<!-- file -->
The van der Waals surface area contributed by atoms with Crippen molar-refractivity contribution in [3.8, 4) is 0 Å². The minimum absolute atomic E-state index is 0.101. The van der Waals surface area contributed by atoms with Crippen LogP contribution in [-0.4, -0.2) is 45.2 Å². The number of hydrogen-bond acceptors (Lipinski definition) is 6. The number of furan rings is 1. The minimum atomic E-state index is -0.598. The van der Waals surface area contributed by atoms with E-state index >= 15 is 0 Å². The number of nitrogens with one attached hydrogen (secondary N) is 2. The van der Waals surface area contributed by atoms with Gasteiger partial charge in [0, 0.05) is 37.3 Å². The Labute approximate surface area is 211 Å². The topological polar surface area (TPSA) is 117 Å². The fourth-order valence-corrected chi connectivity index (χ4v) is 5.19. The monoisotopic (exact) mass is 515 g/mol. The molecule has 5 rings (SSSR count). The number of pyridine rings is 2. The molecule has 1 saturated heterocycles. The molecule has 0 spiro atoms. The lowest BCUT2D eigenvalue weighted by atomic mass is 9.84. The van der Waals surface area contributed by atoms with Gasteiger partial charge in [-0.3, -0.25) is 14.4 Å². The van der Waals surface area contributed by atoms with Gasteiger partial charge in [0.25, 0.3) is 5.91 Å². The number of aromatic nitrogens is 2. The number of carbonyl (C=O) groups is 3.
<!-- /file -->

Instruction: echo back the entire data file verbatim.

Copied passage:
The van der Waals surface area contributed by atoms with Crippen molar-refractivity contribution in [3.8, 4) is 0 Å². The minimum absolute atomic E-state index is 0.101. The van der Waals surface area contributed by atoms with Crippen LogP contribution in [-0.4, -0.2) is 45.2 Å². The number of hydrogen-bond acceptors (Lipinski definition) is 6. The number of furan rings is 1. The minimum atomic E-state index is -0.598. The van der Waals surface area contributed by atoms with E-state index >= 15 is 0 Å². The number of nitrogens with one attached hydrogen (secondary N) is 2. The van der Waals surface area contributed by atoms with Gasteiger partial charge in [0, 0.05) is 37.3 Å². The Labute approximate surface area is 211 Å². The topological polar surface area (TPSA) is 117 Å². The fourth-order valence-corrected chi connectivity index (χ4v) is 5.19. The monoisotopic (exact) mass is 515 g/mol. The molecule has 5 rings (SSSR count). The number of pyridine rings is 2. The molecule has 1 saturated heterocycles. The molecule has 0 spiro atoms. The lowest BCUT2D eigenvalue weighted by atomic mass is 9.84. The van der Waals surface area contributed by atoms with Gasteiger partial charge in [-0.3, -0.25) is 14.4 Å². The van der Waals surface area contributed by atoms with Gasteiger partial charge in [0.25, 0.3) is 5.91 Å². The number of aromatic nitrogens is 2. The number of carbonyl (C=O) groups is 3.